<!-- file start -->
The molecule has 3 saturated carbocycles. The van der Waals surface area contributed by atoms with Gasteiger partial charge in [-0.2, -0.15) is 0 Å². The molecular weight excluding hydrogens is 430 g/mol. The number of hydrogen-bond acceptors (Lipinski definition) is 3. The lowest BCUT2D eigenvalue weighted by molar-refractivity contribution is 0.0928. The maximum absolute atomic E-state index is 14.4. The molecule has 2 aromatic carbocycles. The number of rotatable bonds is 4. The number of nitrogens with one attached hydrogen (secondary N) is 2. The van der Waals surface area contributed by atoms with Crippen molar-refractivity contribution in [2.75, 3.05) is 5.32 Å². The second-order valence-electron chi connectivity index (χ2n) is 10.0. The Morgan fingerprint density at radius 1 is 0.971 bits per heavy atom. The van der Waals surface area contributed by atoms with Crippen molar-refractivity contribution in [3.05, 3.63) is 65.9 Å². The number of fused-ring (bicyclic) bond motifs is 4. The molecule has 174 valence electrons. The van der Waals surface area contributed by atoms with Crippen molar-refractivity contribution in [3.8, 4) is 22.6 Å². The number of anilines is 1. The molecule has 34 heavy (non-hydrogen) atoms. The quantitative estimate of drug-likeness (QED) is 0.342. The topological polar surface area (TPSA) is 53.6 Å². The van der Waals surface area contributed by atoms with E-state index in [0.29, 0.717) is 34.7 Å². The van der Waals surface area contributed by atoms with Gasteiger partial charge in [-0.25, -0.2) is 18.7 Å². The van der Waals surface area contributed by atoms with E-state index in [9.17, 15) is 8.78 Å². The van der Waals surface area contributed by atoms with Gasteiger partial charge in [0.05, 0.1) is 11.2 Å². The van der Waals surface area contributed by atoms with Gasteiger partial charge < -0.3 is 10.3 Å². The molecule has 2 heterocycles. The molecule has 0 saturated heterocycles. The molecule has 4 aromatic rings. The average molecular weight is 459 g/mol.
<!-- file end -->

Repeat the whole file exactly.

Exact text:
The molecule has 3 saturated carbocycles. The van der Waals surface area contributed by atoms with Gasteiger partial charge in [-0.2, -0.15) is 0 Å². The molecular weight excluding hydrogens is 430 g/mol. The number of hydrogen-bond acceptors (Lipinski definition) is 3. The lowest BCUT2D eigenvalue weighted by molar-refractivity contribution is 0.0928. The maximum absolute atomic E-state index is 14.4. The molecule has 2 aromatic carbocycles. The number of rotatable bonds is 4. The number of nitrogens with one attached hydrogen (secondary N) is 2. The van der Waals surface area contributed by atoms with Crippen molar-refractivity contribution in [2.75, 3.05) is 5.32 Å². The second-order valence-electron chi connectivity index (χ2n) is 10.0. The Morgan fingerprint density at radius 1 is 0.971 bits per heavy atom. The van der Waals surface area contributed by atoms with Crippen molar-refractivity contribution in [3.05, 3.63) is 65.9 Å². The number of fused-ring (bicyclic) bond motifs is 4. The molecule has 174 valence electrons. The van der Waals surface area contributed by atoms with Crippen molar-refractivity contribution in [3.8, 4) is 22.6 Å². The number of anilines is 1. The molecule has 34 heavy (non-hydrogen) atoms. The quantitative estimate of drug-likeness (QED) is 0.342. The topological polar surface area (TPSA) is 53.6 Å². The van der Waals surface area contributed by atoms with E-state index in [0.29, 0.717) is 34.7 Å². The van der Waals surface area contributed by atoms with Gasteiger partial charge in [-0.25, -0.2) is 18.7 Å². The van der Waals surface area contributed by atoms with E-state index in [9.17, 15) is 8.78 Å². The van der Waals surface area contributed by atoms with Gasteiger partial charge in [0.05, 0.1) is 11.2 Å². The van der Waals surface area contributed by atoms with Gasteiger partial charge < -0.3 is 10.3 Å². The molecule has 2 heterocycles. The molecule has 0 saturated heterocycles. The molecule has 4 aromatic rings. The average molecular weight is 459 g/mol.